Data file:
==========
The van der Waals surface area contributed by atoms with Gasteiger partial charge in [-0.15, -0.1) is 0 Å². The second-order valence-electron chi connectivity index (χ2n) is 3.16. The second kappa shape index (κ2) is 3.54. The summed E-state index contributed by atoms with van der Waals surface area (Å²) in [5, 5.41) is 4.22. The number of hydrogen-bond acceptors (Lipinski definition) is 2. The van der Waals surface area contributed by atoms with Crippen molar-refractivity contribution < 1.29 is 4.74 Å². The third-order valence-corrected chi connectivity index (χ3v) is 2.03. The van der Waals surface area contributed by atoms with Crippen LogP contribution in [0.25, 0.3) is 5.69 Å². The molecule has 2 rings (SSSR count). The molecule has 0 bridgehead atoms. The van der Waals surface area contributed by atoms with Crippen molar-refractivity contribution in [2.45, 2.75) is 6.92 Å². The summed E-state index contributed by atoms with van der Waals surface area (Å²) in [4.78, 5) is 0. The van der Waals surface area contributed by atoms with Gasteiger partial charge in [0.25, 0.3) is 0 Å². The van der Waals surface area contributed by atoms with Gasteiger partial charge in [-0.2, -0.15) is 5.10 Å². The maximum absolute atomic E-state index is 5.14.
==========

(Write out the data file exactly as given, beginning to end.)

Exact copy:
The van der Waals surface area contributed by atoms with Gasteiger partial charge in [-0.15, -0.1) is 0 Å². The second-order valence-electron chi connectivity index (χ2n) is 3.16. The second kappa shape index (κ2) is 3.54. The summed E-state index contributed by atoms with van der Waals surface area (Å²) in [5, 5.41) is 4.22. The number of hydrogen-bond acceptors (Lipinski definition) is 2. The van der Waals surface area contributed by atoms with Crippen molar-refractivity contribution < 1.29 is 4.74 Å². The third-order valence-corrected chi connectivity index (χ3v) is 2.03. The van der Waals surface area contributed by atoms with Crippen LogP contribution in [0.25, 0.3) is 5.69 Å². The molecule has 2 rings (SSSR count). The molecule has 0 bridgehead atoms. The van der Waals surface area contributed by atoms with Crippen molar-refractivity contribution in [2.45, 2.75) is 6.92 Å². The summed E-state index contributed by atoms with van der Waals surface area (Å²) in [4.78, 5) is 0. The van der Waals surface area contributed by atoms with Gasteiger partial charge in [0.25, 0.3) is 0 Å². The van der Waals surface area contributed by atoms with Gasteiger partial charge in [-0.2, -0.15) is 5.10 Å². The maximum absolute atomic E-state index is 5.14.